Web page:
Chromite sand has been selected and used in foundries as a result of its unique combination of properties. The properties listed below generally result in a better surface finish and reduced likelihood of casting defects. Scroll down to learn more on each property
The Thermal Conductivity of chromite sand is higher than the other commercially available foundry moulding sands. This results in a mild chilling of the surface and a thicker solidified skin. This thicker skin improves the casting surface and reduces the likelihood of casting defects. Generally, foundries use Chromite Sand for one of the following reasons:
Chromite is used as it has the ability to resist metal penetration by molten steel and oxides in the metal. This is mainly due to the chilling ability of chromite to make the oxides less fluid when in contact with the mould
The basic to neutral pH of chromite significantly reduces the likelihood of reaction defects. These are most often seen when the acidic nature of the silica sand moulds react with the basic nature of manganese steel castings.Maintaining a consistent pH is also critical as some modern binder systems cannot cope with a pH that is too high or variable.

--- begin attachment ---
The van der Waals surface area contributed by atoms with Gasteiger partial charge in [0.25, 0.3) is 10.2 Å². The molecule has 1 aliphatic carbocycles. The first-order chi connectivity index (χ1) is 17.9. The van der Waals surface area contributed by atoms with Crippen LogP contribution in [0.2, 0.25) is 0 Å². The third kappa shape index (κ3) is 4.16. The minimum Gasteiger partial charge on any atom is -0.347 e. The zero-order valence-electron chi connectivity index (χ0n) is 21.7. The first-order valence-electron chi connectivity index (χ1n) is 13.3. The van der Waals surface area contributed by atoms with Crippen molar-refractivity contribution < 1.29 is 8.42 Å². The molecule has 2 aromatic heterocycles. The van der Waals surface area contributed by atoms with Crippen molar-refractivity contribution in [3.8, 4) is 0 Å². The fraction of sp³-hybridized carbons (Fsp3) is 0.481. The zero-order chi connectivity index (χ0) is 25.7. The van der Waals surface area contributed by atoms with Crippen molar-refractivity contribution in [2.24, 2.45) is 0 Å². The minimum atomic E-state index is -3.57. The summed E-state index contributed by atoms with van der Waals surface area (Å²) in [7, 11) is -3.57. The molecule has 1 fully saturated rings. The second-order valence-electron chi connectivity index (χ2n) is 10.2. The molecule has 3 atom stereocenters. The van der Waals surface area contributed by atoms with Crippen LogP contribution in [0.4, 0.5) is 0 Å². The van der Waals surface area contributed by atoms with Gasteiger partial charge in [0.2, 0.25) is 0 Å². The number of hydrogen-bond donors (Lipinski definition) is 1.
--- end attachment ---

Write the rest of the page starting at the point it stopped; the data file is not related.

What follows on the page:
Chromite sand formulated in prepared sand mixtures for the core room or in green-sand molding applications will be influenced by the screen distribution. The CastTherm family of chromite sand is a naturally occurring, sub-angular chromite aggregate mined in the heart of the Bushveld Complex in South Africa, in partnership with Rand York Minerals. These next-generation chromite sands have become popular for various alloys because of the available screen distributions and the average grain-fineness number.
The past 10 years of casting production have seen a dramatic increase in demand for intricate designs and shapes, to meet the constantly changing customer requirements. The availability of the multiple screen distribution CastTherm Sands has met this need. Table 1 is a representation of these next-generation chromite sands. (Pictures 1, 2, and 3 show CastTherm manufacturing.)
The CastTherm 45 product is the conventional material used by steel foundries for mold and core production where high thermal conductivity, heat resistance, high dimensional stability and, casting surface finish are critical. In addition to these characteristics of CastTherm sand in steel foundry applications, it is important to understand the behavior that sintering characteristics have on chromite sand.